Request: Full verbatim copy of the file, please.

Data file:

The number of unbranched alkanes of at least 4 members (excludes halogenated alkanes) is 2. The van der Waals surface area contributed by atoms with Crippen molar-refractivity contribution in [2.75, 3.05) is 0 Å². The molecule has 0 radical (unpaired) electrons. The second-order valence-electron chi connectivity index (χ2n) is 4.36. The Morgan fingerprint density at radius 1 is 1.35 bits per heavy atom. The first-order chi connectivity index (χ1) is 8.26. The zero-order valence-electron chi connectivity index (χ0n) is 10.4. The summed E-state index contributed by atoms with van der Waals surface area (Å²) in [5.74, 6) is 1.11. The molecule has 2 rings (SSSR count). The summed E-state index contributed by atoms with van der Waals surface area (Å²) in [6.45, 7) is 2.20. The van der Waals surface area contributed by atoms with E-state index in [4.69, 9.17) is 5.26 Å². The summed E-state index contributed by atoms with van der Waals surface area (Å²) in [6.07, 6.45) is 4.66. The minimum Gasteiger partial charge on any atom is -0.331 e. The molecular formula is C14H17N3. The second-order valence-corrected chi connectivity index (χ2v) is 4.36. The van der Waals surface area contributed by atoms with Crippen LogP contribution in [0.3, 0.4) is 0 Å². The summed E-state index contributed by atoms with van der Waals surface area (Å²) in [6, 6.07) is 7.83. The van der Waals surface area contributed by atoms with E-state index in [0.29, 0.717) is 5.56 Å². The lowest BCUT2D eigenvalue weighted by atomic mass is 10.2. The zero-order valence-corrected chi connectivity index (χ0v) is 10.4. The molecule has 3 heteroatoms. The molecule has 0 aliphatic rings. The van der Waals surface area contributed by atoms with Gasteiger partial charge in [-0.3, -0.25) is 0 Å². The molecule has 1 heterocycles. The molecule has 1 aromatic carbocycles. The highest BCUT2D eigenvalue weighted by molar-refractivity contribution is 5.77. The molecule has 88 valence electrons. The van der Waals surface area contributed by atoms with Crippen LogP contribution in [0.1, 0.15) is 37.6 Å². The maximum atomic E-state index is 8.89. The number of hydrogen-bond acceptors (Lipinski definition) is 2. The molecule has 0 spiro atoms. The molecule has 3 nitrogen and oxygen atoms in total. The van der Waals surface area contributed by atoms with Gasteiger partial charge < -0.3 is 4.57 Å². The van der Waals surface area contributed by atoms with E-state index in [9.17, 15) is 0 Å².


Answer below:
The number of unbranched alkanes of at least 4 members (excludes halogenated alkanes) is 2. The van der Waals surface area contributed by atoms with Crippen molar-refractivity contribution in [2.75, 3.05) is 0 Å². The molecule has 0 radical (unpaired) electrons. The second-order valence-electron chi connectivity index (χ2n) is 4.36. The Morgan fingerprint density at radius 1 is 1.35 bits per heavy atom. The first-order chi connectivity index (χ1) is 8.26. The zero-order valence-electron chi connectivity index (χ0n) is 10.4. The summed E-state index contributed by atoms with van der Waals surface area (Å²) in [5.74, 6) is 1.11. The molecule has 2 rings (SSSR count). The summed E-state index contributed by atoms with van der Waals surface area (Å²) in [6.45, 7) is 2.20. The van der Waals surface area contributed by atoms with E-state index in [4.69, 9.17) is 5.26 Å². The summed E-state index contributed by atoms with van der Waals surface area (Å²) in [6.07, 6.45) is 4.66. The minimum Gasteiger partial charge on any atom is -0.331 e. The molecular formula is C14H17N3. The second-order valence-corrected chi connectivity index (χ2v) is 4.36. The van der Waals surface area contributed by atoms with Crippen LogP contribution in [0.3, 0.4) is 0 Å². The summed E-state index contributed by atoms with van der Waals surface area (Å²) in [6, 6.07) is 7.83. The van der Waals surface area contributed by atoms with E-state index in [0.29, 0.717) is 5.56 Å². The lowest BCUT2D eigenvalue weighted by atomic mass is 10.2. The zero-order valence-corrected chi connectivity index (χ0v) is 10.4. The molecule has 3 heteroatoms. The molecule has 0 aliphatic rings. The van der Waals surface area contributed by atoms with Gasteiger partial charge in [-0.3, -0.25) is 0 Å². The molecule has 1 heterocycles. The molecule has 1 aromatic carbocycles. The highest BCUT2D eigenvalue weighted by molar-refractivity contribution is 5.77. The molecule has 88 valence electrons. The van der Waals surface area contributed by atoms with Crippen LogP contribution in [0.1, 0.15) is 37.6 Å². The maximum atomic E-state index is 8.89. The number of hydrogen-bond acceptors (Lipinski definition) is 2. The molecule has 0 spiro atoms. The molecule has 3 nitrogen and oxygen atoms in total. The van der Waals surface area contributed by atoms with Gasteiger partial charge < -0.3 is 4.57 Å². The van der Waals surface area contributed by atoms with E-state index in [9.17, 15) is 0 Å².